- [Anne] I just find it so stunning that I thought this was going to be a story about the wacky things the Defense Department used to do during the Cold War at the age of voodoo scientists. And it turns out it's all still current.

- [Annie] We share that fascination.

- [Anne] Annie, what are your personal views? Were you ever a skeptic? Are you still? Do you believe ESP exists and other paranormal abilities?

- [Annie] I remain neutral. I do absolutely know in my heart that these scientists who are, you know, former CIA scientists, former defense department scientists, they're serious people. And I also, am always amazed when people, scientists in particular are willing to go against the status quo. And I interviewed the skeptics too, and they do not mince words when it comes to essentially making fun of anyone who would believe such a thing. And so I'm always for the person who is willing to continue their efforts despite what other people think.

- [Anne] Annie Jacobsen, she's an investigative journalist and she tells the story of the secret history of the US government's investigations into ESP in a book called "Phenomena." And coming up, you can dismiss the paranormal as a pile of BS, but what if it runs in your family? Steve Paulson tests the limits of his skepticism after this. I'm Anne Strainchamps. It's "To The Best Of Our Knowledge" from Wisconsin Public Radio. NPRX. Every family has stories about the uncanny. Ghost stories, premonitions, weird dreams people have had. Steve Paulson's family is swimming in them.

- [Steve] Yup, I grew up listening to these kinds of stories. I mean, there are stories of exorcisms, of bizarre coincidences of, yeah. Just truly uncanny things that happened.

- [Anne] Here's one.

- [Marge] I don't know if I believe in ghosts, but that's a story of the ghost of William Joseph Bradley.

- [Anne] This is your Aunt Marge?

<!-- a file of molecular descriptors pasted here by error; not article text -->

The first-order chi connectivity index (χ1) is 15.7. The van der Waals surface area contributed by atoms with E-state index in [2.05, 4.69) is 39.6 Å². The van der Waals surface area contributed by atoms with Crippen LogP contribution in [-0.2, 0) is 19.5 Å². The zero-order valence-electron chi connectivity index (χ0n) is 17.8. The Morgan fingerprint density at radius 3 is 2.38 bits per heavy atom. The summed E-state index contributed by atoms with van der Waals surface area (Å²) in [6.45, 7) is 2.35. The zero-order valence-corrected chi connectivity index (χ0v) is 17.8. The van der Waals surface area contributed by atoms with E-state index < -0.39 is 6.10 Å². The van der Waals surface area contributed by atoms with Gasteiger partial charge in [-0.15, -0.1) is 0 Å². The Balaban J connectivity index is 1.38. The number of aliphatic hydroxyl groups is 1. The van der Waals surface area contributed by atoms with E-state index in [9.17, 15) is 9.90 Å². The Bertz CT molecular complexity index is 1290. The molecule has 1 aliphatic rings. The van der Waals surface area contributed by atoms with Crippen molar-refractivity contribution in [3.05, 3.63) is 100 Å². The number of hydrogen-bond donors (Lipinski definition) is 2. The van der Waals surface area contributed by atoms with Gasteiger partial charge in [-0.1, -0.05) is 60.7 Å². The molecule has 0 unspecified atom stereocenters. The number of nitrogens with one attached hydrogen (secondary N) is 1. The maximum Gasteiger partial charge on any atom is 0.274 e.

- [Steve] Mm-hmm.

- [Anne] And she's talking about her father?

- [Marge] My father died when he was 80 in 1983.

- [Steve] It's about her father's ghost and how he appeared in the house they grew up in in Michigan.

- [Marge] We kept the house for the first year after my mother went to assisted living, and then we sold it. And in 1990, no, I'm sorry, it would've been 1995, I took a walk down the street where I grew up and the man who had bought the house and remodeled it, asked me if I wanted to see it, and I said yes. So he introduced me to his wife and I went into the house and she was telling me about how they expanded it. And she said, "Your father's ghost has been here." And I looked at her like she was a little wacko. And she said they were remodeling the first part of the house and this vision or man or figure appeared. And she went running out of the house and to her husband and said, "There's a man in the house." And she described what she saw and the neighbor across the street was talking to her husband. And he said, "Sounds like Bill Bradley." Several months later, her husband was downstairs in the basement doing some electrical work. And the same person or whatever, vision appeared. And she went running downstairs to say, "He's back" and found out her husband had electrocuted himself. And she ran upstairs, called 911 and they came and treated her husband or whatever it was they do. I feel that dad saved him. So when I got back to Michigan, I found a picture of my father in his 30s, a picture of my father in his 60s. And I sent those pictures to her and she wrote back and she said, "My ghost is your father."

- [Anne] So I would say that your Aunt Marge is actually one of the more skeptical members of your family?

- [Steve] I would say that's true, yes.